The New Muslim Brotherhood Logo and What it Symbolizes


Steve Amundson, the Santa Monica counterjihadist we wrote about earlier (see the article here), wrote to us again. He said, "We will be educating the public on the new MB logo and what it means tonight."

I asked him how it went, told him I liked the flier and asked if it would be okay if I shared it with our readers. He wrote:

It went very well. Very few people are aware of this new logo now being used all over. The Muslims coming up to our booth are much more combative and come in groups of 4-5 instead of 1 or 2.

Overall foot traffic was down from what it has been. Summertime is over, kids back to school and vacations are finished (this perhaps answers why we see fewer people).

Yes, feel free to post the brochure. Information is only as good as to the number of people who have access to it.

Click here to see, print, or download the flier.

What a great way to educate the public! If you have been doing something similar, please let us know about it. Here's what the flier looks like (click on image to see it larger):


Business Card Counterjihad


People often write to us with good ideas. Here's one we received recently. We'll just quote from the email:

Thanks so much for your website and the content. I've steered as many people as I could to your site. I come across a lot of people while commuting to and from work as well as while I'm working. I've been practicing broaching the topic using the various ways you and others recommend but I felt I needed something to leave with them in case they wanted more information, and business cards seemed to be the best way to get the point across.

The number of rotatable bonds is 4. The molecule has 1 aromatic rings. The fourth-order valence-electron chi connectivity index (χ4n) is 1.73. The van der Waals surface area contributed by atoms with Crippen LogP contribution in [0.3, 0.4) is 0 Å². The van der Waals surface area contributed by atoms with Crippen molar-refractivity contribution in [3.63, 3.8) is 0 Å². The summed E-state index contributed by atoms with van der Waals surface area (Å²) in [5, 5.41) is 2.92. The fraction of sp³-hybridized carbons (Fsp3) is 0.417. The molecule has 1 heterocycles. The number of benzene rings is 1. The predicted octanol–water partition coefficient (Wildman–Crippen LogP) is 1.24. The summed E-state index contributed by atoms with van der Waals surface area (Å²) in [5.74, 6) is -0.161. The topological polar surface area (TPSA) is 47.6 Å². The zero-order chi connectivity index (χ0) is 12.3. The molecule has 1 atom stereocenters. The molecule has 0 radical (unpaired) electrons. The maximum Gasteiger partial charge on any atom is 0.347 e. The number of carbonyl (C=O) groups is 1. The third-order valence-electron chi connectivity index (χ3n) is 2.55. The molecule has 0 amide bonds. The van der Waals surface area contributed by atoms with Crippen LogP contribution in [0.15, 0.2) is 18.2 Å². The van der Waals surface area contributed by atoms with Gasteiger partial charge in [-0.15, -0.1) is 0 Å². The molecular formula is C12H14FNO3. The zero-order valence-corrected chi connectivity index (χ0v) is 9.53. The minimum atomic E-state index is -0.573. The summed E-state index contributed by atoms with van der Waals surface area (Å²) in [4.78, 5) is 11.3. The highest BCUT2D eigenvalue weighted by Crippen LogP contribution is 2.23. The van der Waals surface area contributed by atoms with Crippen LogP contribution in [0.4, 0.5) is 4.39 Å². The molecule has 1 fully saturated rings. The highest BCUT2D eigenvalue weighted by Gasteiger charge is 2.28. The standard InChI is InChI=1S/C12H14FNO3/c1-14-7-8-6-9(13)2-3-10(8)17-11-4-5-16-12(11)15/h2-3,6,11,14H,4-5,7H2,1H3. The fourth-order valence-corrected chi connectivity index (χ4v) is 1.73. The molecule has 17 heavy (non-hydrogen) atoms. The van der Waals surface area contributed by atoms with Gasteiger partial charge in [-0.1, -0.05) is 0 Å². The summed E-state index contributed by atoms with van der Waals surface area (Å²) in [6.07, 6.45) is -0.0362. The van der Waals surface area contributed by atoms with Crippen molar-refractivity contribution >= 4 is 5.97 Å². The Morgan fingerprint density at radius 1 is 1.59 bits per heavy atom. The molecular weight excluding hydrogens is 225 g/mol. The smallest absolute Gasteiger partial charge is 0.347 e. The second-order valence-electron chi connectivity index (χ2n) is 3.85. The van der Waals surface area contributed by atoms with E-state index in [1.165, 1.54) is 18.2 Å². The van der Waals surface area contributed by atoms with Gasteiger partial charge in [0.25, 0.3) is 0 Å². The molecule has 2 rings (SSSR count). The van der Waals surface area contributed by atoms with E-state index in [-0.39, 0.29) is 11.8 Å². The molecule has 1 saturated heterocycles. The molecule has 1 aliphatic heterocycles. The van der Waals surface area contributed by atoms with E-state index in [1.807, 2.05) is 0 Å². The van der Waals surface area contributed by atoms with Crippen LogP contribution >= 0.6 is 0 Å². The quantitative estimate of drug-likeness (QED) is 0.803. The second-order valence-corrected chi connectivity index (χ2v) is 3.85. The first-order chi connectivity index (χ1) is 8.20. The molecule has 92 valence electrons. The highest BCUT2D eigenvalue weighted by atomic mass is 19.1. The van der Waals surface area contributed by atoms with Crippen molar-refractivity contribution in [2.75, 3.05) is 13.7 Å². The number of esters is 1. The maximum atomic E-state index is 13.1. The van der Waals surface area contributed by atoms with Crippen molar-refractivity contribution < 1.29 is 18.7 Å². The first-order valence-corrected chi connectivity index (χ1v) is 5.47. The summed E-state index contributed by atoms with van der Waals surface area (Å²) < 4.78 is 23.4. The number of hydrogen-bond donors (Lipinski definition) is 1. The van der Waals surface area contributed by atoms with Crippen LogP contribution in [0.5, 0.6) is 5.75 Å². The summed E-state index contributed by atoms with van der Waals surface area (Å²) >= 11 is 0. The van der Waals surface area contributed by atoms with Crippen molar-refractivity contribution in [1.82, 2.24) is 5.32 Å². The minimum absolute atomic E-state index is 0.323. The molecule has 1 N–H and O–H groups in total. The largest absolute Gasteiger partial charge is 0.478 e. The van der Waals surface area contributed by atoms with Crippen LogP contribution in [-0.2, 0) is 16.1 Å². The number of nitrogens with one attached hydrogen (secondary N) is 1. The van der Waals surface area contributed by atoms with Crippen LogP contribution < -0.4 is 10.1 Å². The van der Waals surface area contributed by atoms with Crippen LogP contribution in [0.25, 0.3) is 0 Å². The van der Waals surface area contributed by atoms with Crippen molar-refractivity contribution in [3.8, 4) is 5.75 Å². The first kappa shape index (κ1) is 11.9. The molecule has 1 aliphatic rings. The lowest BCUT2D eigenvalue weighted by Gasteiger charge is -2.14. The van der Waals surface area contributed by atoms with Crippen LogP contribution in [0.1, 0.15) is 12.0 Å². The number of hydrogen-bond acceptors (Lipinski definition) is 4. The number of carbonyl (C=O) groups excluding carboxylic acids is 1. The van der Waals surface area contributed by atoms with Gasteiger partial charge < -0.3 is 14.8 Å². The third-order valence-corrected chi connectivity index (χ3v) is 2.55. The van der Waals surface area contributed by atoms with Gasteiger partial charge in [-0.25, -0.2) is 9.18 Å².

Feel free to post these wherever you wish. I don't have a web site or blog, but I've got a Facebook page:

Check out the business cards below. There are several places online where you can order business cards inexpensively. Vista Print is one of them. Why not always keep a card in your pocket and after a conversation, if it seems appropriate, give one to the person?


September 11, 2013 — Has Anything Changed?


Has anything changed since 2001? In many ways it would be justifiable to answer no. Politicians and the media are still pitifully reluctant to speak honestly about anything Islam-related. Stealth jihad is still progressing, and bloody jihad is going on as before.

However, many important things have changed. Many more people have awakened to the fact that Islamic doctrine is dangerous to non-Muslims, and our growing numbers have allowed some good legislation to pass. ACT! for America's membership is multiplying and its clout is growing along with it. Several states in the U.S. have passed American Laws for American Courts legislation, and more are in the process. But the one change that really stands out is the amount of good educational material available about Islam.

When the Towers came down, many of us tried to find answers. We wondered why it happened. Who did this and what motivated them? And those answers were hard to find. That has changed completely. When someone looks for information about Islam now, they can get real answers easily. If you Google the question, "Is Islam dangerous?" or "Does Islam promote violence?" or "Why do Muslims want to kill us?" you will find good answers on the first page of search results. The Koran, the Sira and the Hadith are available in readable form now. That wasn't the case in 2001. And of course, web sites like and and blogs and Facebook pages and so on are all over the place now.

People are continually waking up to the disturbing truth about Islamic doctrine. I hear from people all the time who have only recently started looking into Islam because of the Lee Rigby beheading or because of the Boston Marathon bombing. Maybe they were too young on 9/11 to grasp what had happened. But the point is, when people look for answers, now they can find them, so the pace of awakening our fellow non-Muslims is accelerating.